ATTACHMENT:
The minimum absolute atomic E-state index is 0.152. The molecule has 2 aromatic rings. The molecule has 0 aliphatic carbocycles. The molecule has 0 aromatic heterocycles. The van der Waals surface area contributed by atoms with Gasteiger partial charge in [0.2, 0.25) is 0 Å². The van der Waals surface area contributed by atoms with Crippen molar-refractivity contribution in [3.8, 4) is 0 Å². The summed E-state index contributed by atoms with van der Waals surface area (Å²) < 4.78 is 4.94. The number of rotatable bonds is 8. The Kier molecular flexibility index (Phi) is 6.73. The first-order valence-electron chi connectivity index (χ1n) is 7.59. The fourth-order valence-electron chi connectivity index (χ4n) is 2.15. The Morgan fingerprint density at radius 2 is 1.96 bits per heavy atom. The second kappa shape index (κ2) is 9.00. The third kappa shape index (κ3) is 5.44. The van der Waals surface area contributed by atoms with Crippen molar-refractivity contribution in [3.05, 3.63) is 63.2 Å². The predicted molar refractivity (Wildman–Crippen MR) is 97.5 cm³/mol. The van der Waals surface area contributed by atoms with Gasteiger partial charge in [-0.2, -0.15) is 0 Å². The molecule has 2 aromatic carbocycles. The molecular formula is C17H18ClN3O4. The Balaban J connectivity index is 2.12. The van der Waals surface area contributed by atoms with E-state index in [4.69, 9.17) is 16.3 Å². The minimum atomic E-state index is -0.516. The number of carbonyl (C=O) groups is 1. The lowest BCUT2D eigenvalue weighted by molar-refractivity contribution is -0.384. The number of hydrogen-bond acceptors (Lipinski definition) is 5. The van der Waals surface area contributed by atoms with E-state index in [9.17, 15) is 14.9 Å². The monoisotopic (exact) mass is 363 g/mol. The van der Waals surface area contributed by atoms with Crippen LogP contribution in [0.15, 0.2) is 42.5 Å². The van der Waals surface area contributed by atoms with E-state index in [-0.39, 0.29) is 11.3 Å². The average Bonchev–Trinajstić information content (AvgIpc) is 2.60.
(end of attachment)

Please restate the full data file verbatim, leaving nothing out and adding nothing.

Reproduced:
The minimum absolute atomic E-state index is 0.152. The molecule has 2 aromatic rings. The molecule has 0 aliphatic carbocycles. The molecule has 0 aromatic heterocycles. The van der Waals surface area contributed by atoms with Gasteiger partial charge in [0.2, 0.25) is 0 Å². The van der Waals surface area contributed by atoms with Crippen molar-refractivity contribution in [3.8, 4) is 0 Å². The summed E-state index contributed by atoms with van der Waals surface area (Å²) < 4.78 is 4.94. The number of rotatable bonds is 8. The Kier molecular flexibility index (Phi) is 6.73. The first-order valence-electron chi connectivity index (χ1n) is 7.59. The fourth-order valence-electron chi connectivity index (χ4n) is 2.15. The Morgan fingerprint density at radius 2 is 1.96 bits per heavy atom. The second kappa shape index (κ2) is 9.00. The third kappa shape index (κ3) is 5.44. The van der Waals surface area contributed by atoms with Crippen molar-refractivity contribution in [3.05, 3.63) is 63.2 Å². The predicted molar refractivity (Wildman–Crippen MR) is 97.5 cm³/mol. The van der Waals surface area contributed by atoms with Gasteiger partial charge in [-0.2, -0.15) is 0 Å². The molecule has 2 aromatic carbocycles. The molecular formula is C17H18ClN3O4. The Balaban J connectivity index is 2.12. The van der Waals surface area contributed by atoms with E-state index in [4.69, 9.17) is 16.3 Å². The minimum atomic E-state index is -0.516. The number of carbonyl (C=O) groups is 1. The lowest BCUT2D eigenvalue weighted by molar-refractivity contribution is -0.384. The number of hydrogen-bond acceptors (Lipinski definition) is 5. The van der Waals surface area contributed by atoms with E-state index in [9.17, 15) is 14.9 Å². The monoisotopic (exact) mass is 363 g/mol. The van der Waals surface area contributed by atoms with Crippen LogP contribution in [0.15, 0.2) is 42.5 Å². The van der Waals surface area contributed by atoms with E-state index in [-0.39, 0.29) is 11.3 Å². The average Bonchev–Trinajstić information content (AvgIpc) is 2.60.